FOR IMMEDIATE RELEASE
December 9, 2011
Michelle Harrell, (919) 664-6853
NC Museum of Art Partnership Reaches Statewide Teen Audience through Online Courses
Together with the North Carolina Virtual Public School (NCVPS), the North Carolina Museum of Art (NCMA) is pioneering new ways of offering creative arts education classes to students in every public high school in the state. This collaboration benefits schools by giving students an opportunity to engage with works of art at the Museum on a daily basis, regardless of geographic location or budgetary constraints.
“Many public schools don’t have the funding to staff and offer specialized art classes like the ones developed by the NCMA/NCVPS project,” explained Cathy Cindrich, NCVPS video editing instructor. “These courses are reaching students where they spend most of their free time—online.”
NCVPS, the second-largest virtual school in the nation, partners with schools throughout North Carolina to give students access to a 21st-century learning environment and help them prepare for college and beyond. As of September 2011, more than 18,000 students were enrolled in NCVPS semester courses and nearly 5,000 enrolled in yearlong courses.
“Through our partnership with NCVPS, we can reach thousands of students throughout the state, many of whom have never visited the Museum,” said Michelle Harrell, coordinator of teen and college programs at the NCMA. She added, “These collaborative courses are unique in that they use works of art at the Museum as catalysts for learning.”
“We work together to combine our best resources,” NCVPS Art Department Chair Deb Pylypiw added. “To ensure we are meeting our course objectives, the curriculum we develop undergoes an extensive evaluation process.”
The NCMA currently offers two NCVPS courses, Video Editing with a Renaissance Twist and Art of Game Design. Both courses incorporate object-based learning and high-tech, project-based online learning. As students make connections to works of art in the Museum’s collection, they develop creative thinking and problem-solving skills, and the projects they create—both individually and in collaboration with other students—allow them to experiment with new technology.
Students are supported in their coursework through NCMA lending libraries that provide them with cameras and other equipment, guest visits from Museum staff in online meetings with classes, and course-related special events at the Museum.
“I borrowed one of the Museum’s cameras over the summer to use in my online class, and it made my work so much easier to complete—and fun!” said Brendaly V., a student in the summer 2011 video editing course. “I appreciate that the NCMA loaned me a camera. I hope to buy one of my own someday, now that I know how cool it is and how great it works.”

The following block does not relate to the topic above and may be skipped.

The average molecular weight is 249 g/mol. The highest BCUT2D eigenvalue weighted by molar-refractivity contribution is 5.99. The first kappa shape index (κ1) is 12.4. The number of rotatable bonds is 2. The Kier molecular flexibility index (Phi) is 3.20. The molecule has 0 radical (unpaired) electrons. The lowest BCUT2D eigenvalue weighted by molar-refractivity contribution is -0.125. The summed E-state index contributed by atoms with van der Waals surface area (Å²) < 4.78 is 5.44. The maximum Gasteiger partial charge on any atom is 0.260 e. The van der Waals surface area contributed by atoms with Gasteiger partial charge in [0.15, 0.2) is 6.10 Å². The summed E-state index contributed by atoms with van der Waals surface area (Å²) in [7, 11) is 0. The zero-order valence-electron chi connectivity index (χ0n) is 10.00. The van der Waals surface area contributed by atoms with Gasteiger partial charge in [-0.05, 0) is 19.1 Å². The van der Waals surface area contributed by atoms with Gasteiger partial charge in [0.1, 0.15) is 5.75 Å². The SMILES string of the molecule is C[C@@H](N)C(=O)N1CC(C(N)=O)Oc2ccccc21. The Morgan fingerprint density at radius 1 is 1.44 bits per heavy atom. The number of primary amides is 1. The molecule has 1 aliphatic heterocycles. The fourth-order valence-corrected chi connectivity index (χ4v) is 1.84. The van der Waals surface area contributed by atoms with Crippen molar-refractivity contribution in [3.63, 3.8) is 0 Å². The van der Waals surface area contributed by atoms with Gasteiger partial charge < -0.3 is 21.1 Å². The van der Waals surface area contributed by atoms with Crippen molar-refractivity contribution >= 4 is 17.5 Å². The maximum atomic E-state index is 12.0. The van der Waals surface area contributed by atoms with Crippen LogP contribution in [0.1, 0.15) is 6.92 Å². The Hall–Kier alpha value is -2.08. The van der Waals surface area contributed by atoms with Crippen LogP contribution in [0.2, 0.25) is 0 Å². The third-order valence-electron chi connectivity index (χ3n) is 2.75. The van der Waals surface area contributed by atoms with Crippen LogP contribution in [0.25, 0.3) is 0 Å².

Last spring, the NCMA celebrated the success of its first course in the collaboration, Video Editing with a Renaissance Twist, with a Renaissance-themed teen event at the Museum. The evening’s festivities included a blue-screen photo booth and a video competition featuring films created by students in the course.
Harrell said these end-of-course celebrations “recognize the students’ accomplishments and give them validation from their friends and family.” The on-site events also give students an opportunity to meet their classmates and instructors in person.
“Although the collaboration project is still in its early stages, we can already see the impact these courses have made on students who live hours away from the Museum,” Harrell said. One student’s family made a four-hour drive from the Outer Banks to Raleigh to attend the screening of the film she had made in the video editing class.
The most recent course in the NCMA/NCVPS collaboration, Art of Game Design, is now in progress. This multimedia course teaches the basic elements and thought processes of designing games, both digital (video games) and nondigital (board games, card games, etc.). Students explore works of art from the NCMA’s collection as they learn how the concepts of purpose, character and story development, and structure apply to both art and game design.
The Museum will host another teen event in spring 2012 to recognize students for their achievements in the new course and help them explore careers in art, game design, and museum-related fields. Additional courses are in development.
The North Carolina Museum of Art’s permanent collection spans more than 5,000 years, from ancient Egypt to the present, making the institution one of the premier art museums in the Southeast. The Museum’s collection provides educational, aesthetic, intellectual, and cultural experiences for the citizens of North Carolina and beyond. The 164-acre Museum Park showcases the connection between art and nature through site-specific works of environmental art. The Museum offers changing national touring exhibitions, classes, lectures, family activities, films, and concerts.
The Museum recently opened its new gallery building, home to the permanent collection. The North Carolina Museum of Art, Lawrence J. Wheeler, director, is located at 2110 Blue Ridge Road in Raleigh. It is the art museum of the State of North Carolina, Beverly Eaves Perdue, governor, and an agency of the Department of Cultural Resources, Linda A. Carlisle, secretary. Admission to the Museum’s permanent collection and Museum Park is free. Museum hours are Tuesday–Thursday and Saturday–Sunday, 10 a.m.–5 p.m.; Friday, 10 a.m.–9 p.m.; Closed Monday. For more information about the Museum, visit www.ncartmuseum.org.